Middle Earth: Shadow of War places you back into the shoes of Talion, who’s once again joined by his best friend, Celebrimbor, his undead elf companion. The sequel doesn’t just boost up the bromance between the two, it also boosts up the script than the original although some few cheesy lines are in there; but also it spins LOTR lore into an unexpected fashion such as Talion and Celebrimbor make their own ring of power and also Shelob, the trapdoor spider from Return of the King appears here as a steamy, seductive sorceress and not a bug. Shadow of War still clings to the LOTOR trilogy like a dog clinging to it’s owner but has some few ideas of it’s own.
Shadow of War isn’t just a polished action-adventure sequel, it’s a super ambitious followup to one of the best games to come out of this generation and a game that already felt like it pioneered and push gaming forwards thanks to the Nemesis system. This features return in the sequel however there is something brand new here that happens to one-up the Nemesis system.
Nemesis fortresses is the main new feature in Shadow of War and they’re a treat to conquer. Whenever you enter a new region of Middle-Earth, his goal is to capture the region’s fortress from the local overlord. In order to do this and rule the land, he has to use his Dominion ability: a power that brainwashes the Orc enemy and allows them to fight for you and once you upgrade the ability, they can go undercover and infiltrate the compound or send them on assassination missions to take out the Orc overlord’s best chieftains and captains. It’s an evolution of the Nemesis system and one that feels natural for a feature.
Once you weaken the ranks, it is time to raid his fortress and take it for your own. The assault and the battles between your orcs and theirs is very similar to the large scale battles of the movies, it’s pretty cool to see the same spectacle from the movies being shown here in the games. Can you capture a fortress without the busy work? Yes. Of course. But failing to take down the Captains and Warchiefs before storming the fortress means that the defenses will be tougher to take down, so it’s in your best bet to do the busywork first.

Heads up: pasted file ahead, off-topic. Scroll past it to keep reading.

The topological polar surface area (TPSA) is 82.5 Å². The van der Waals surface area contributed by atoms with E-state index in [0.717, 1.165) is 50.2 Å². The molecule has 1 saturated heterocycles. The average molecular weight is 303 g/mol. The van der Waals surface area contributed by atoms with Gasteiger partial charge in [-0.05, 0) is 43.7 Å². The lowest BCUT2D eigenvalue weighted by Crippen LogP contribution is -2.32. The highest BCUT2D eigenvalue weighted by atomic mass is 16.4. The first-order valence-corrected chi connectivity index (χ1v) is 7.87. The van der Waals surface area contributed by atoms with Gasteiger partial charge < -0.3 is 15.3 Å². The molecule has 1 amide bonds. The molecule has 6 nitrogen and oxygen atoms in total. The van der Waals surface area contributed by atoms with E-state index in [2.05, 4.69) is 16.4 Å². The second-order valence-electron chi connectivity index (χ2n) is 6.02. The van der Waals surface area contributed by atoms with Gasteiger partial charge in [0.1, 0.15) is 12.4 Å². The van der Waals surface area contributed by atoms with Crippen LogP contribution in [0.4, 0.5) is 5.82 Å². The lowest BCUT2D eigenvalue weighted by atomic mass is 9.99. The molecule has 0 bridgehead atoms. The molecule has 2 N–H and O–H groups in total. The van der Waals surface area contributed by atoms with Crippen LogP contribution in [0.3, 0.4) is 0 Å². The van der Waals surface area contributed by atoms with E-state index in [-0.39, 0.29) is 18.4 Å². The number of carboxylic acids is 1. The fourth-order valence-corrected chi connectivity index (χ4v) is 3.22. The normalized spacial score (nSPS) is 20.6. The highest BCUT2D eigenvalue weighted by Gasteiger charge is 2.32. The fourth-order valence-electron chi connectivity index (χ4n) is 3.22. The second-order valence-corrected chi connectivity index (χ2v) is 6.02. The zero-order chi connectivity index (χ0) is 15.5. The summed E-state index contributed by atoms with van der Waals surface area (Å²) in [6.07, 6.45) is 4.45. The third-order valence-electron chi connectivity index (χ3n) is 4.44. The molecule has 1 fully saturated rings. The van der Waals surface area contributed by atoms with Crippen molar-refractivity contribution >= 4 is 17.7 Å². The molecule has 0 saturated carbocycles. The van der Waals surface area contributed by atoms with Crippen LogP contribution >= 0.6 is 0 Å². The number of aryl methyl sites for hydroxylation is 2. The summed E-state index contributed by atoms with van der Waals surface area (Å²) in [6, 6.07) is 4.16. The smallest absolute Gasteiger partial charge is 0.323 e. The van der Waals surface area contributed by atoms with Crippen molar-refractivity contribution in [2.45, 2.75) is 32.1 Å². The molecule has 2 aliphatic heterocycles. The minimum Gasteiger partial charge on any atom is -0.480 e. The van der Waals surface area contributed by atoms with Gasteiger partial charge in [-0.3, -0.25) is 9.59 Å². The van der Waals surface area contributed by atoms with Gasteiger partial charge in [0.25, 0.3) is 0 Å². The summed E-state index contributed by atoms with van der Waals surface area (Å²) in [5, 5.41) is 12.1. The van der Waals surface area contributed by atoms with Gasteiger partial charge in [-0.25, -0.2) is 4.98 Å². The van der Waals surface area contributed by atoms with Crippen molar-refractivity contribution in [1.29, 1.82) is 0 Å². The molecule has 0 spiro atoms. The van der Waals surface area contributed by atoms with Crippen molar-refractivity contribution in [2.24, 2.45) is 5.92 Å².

Besides that, the developers have worked hard on other parts of the game clearly. The movement system has improved from Shadow of Mordor. Talion’s Elven Agility perk allows him to climb structures more quickly, while Shadow Strider lets him achieve a double jump that carries him through the air. He’s a superhero basically, it’s so fun to do as well.
The only thing I have against Shadow of War is that sometimes it’s boring and it plays it way too safe at certain points, the game adheres to usual tropes of open world games and that it is not original in any way. Shadow of War is almost like one of the old Ubisoft games where you’re bombarded with things to do like climbing towers, outposts to clear, armor and weapons to upgrade, and collectibles to find. You fall into boredom sometimes, I know I did.
The game is kinda messy when it comes to certain things like lootboxes. That’s one of the biggest criticisms I have when it comes to Shadow of War, you can go buy some lootboxes right from the start of the campaign but you really don’t have to. The problem I have with them is that it’s kinda greedy but not predatory like in Battlefront II, lootboxes don’t really have an impact here and I guess that’s okay. It just irks me that lootboxes is in a game that’s mainly single-player, and I wonder what precedent this will have. Anyways, Shadow of War is a satisfying sequel despite the obvious.
Like I said, Shadow of War is a satisfying sequel, one that not only serves as a better game from it’s predecessor but also ups the ante. Shadow of War isn’t just among one of the best games to come out of last year, it’s single-handily one of the best licensed games ever to appear this generation.